experiences of self-organization, voluntary association, and mutual aid on the world-scale. His principal research focus is on the autonomous "cracks" peopled by Don Cossacks, Atlantic pirates, Macedonian Roma, Jamaican Maroons and Mexican Zapatistas. This research is included in his UC Press book Living at the Edges of Capitalism (2016), winner of the 2017 American Sociological Association PEWS prize for Distinguished Scholarship. He is currently a  guest researcher at the International Institute for Social History in Amsterdam and a visiting researcher at Leiden University.

Professor, Université Libre de Bruxelles, Brussels, Belgium

Marjolein graduated in Agricultural sciences (Master, 1991) and Applied Biological Sciences (PhD, 2001) at Ghent University, Belgium. She first specialised in native seed production to restore degraded arid lands, with field experience dating back to 1992 in collecting, evaluating and using native perennial grasses and legumes in South-Tunisia. She then completed a Marie Curie post-doctoral fellowship at the Environmental Change Institute, National University of Ireland, Galway on sustainable grazing of turlough grasslands. Turloughs are karst wetlands protected by the EU. This post-doc enabled her to get back in touch with the debate on nature conservation versus food production on European farmland.

 

Since joining the Université Libre de Bruxelles (Belgium) in 2006, Marjolein’s research interests have broadened beyond native seed production and turlough grazing but both her older and newer work can be united under the banner of agroecology. Currently she teaches and leads research on agroforestry, repeasantization, alternative cereal networks, urban agriculture and soil health, always with an emphasis on the human dimension of food systems, in both temperate and tropical conditions. Through several recent Participatory Action Research projects on food resilience in urban environments (from 2015 on), the issue of the cooptation of agroecology, both in research and in (higher) education have added a new dimension  to agroecology, because of the essentially extractivist nature of academic research and the paradoxes arising if one tries to avoid this new extractivism.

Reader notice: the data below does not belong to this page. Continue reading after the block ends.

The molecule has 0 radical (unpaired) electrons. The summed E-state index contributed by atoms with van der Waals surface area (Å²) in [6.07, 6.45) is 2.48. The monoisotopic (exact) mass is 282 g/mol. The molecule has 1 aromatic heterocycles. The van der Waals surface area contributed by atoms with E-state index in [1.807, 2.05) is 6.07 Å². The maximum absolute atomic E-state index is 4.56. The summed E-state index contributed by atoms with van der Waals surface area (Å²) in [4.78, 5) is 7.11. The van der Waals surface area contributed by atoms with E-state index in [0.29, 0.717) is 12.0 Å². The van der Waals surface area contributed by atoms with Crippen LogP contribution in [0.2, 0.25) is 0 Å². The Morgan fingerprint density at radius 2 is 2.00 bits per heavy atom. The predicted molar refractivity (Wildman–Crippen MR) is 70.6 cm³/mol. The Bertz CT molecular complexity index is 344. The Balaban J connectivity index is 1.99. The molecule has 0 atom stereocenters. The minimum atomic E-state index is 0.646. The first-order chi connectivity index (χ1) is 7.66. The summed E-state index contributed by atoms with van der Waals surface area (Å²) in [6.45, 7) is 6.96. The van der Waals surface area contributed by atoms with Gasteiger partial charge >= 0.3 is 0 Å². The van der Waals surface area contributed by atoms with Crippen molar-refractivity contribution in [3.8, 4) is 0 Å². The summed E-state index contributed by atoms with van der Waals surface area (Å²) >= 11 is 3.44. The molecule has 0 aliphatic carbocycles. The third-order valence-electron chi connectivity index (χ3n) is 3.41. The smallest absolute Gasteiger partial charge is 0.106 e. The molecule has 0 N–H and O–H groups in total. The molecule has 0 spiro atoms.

Hanna-Kaisa Tiainen (born 1984) is a Finnish performance maker. She graduated from RITCS (Brussels) in 2015 and has been developing since site specific performances with an ecological approach. She believes that personal is political and that structures are an essential part of artistic work. More info on http://hannakaisatiainen.weebly.com

Veera-Maija Murtola - Scenographer (born 1980 Oulu, Finland) completed her MA degree in 2009 from the University of Art and design Helsinki, department of scenography. Murtola works actively and multi professionally as a visual designer in the fields of theatre, dance and performative arts. Her work consists of set and spatial design, costume design and video design for performances. She has worked around Finland in large municipal theatres as well as small, alternative venues and site-specific projects.